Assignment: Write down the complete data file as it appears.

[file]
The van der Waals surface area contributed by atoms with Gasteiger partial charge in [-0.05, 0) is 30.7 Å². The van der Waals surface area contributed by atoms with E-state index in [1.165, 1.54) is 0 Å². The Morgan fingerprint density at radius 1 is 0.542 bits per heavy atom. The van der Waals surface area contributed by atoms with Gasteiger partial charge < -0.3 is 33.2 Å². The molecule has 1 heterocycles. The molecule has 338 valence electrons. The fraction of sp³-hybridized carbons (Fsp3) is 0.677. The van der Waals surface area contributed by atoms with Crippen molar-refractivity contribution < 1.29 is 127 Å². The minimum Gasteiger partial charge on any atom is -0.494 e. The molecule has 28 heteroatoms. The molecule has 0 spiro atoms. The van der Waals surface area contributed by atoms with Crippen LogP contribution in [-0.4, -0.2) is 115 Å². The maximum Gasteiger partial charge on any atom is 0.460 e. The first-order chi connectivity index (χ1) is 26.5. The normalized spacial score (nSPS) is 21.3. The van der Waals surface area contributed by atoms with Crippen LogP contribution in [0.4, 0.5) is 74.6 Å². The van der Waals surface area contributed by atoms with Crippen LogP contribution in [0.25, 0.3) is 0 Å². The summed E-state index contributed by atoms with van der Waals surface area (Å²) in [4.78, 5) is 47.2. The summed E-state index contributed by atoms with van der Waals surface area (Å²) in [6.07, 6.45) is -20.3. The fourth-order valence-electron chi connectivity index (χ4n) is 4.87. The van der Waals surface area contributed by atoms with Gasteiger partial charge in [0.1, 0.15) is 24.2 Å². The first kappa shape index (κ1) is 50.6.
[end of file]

The van der Waals surface area contributed by atoms with Gasteiger partial charge in [-0.05, 0) is 30.7 Å². The van der Waals surface area contributed by atoms with E-state index in [1.165, 1.54) is 0 Å². The Morgan fingerprint density at radius 1 is 0.542 bits per heavy atom. The van der Waals surface area contributed by atoms with Gasteiger partial charge < -0.3 is 33.2 Å². The molecule has 1 heterocycles. The molecule has 338 valence electrons. The fraction of sp³-hybridized carbons (Fsp3) is 0.677. The van der Waals surface area contributed by atoms with Crippen molar-refractivity contribution < 1.29 is 127 Å². The minimum Gasteiger partial charge on any atom is -0.494 e. The molecule has 28 heteroatoms. The molecule has 0 spiro atoms. The van der Waals surface area contributed by atoms with Crippen LogP contribution in [-0.4, -0.2) is 115 Å². The maximum Gasteiger partial charge on any atom is 0.460 e. The first-order chi connectivity index (χ1) is 26.5. The normalized spacial score (nSPS) is 21.3. The van der Waals surface area contributed by atoms with Crippen LogP contribution in [0.4, 0.5) is 74.6 Å². The van der Waals surface area contributed by atoms with Crippen LogP contribution in [0.25, 0.3) is 0 Å². The summed E-state index contributed by atoms with van der Waals surface area (Å²) in [4.78, 5) is 47.2. The summed E-state index contributed by atoms with van der Waals surface area (Å²) in [6.07, 6.45) is -20.3. The fourth-order valence-electron chi connectivity index (χ4n) is 4.87. The van der Waals surface area contributed by atoms with Gasteiger partial charge in [0.1, 0.15) is 24.2 Å². The first kappa shape index (κ1) is 50.6.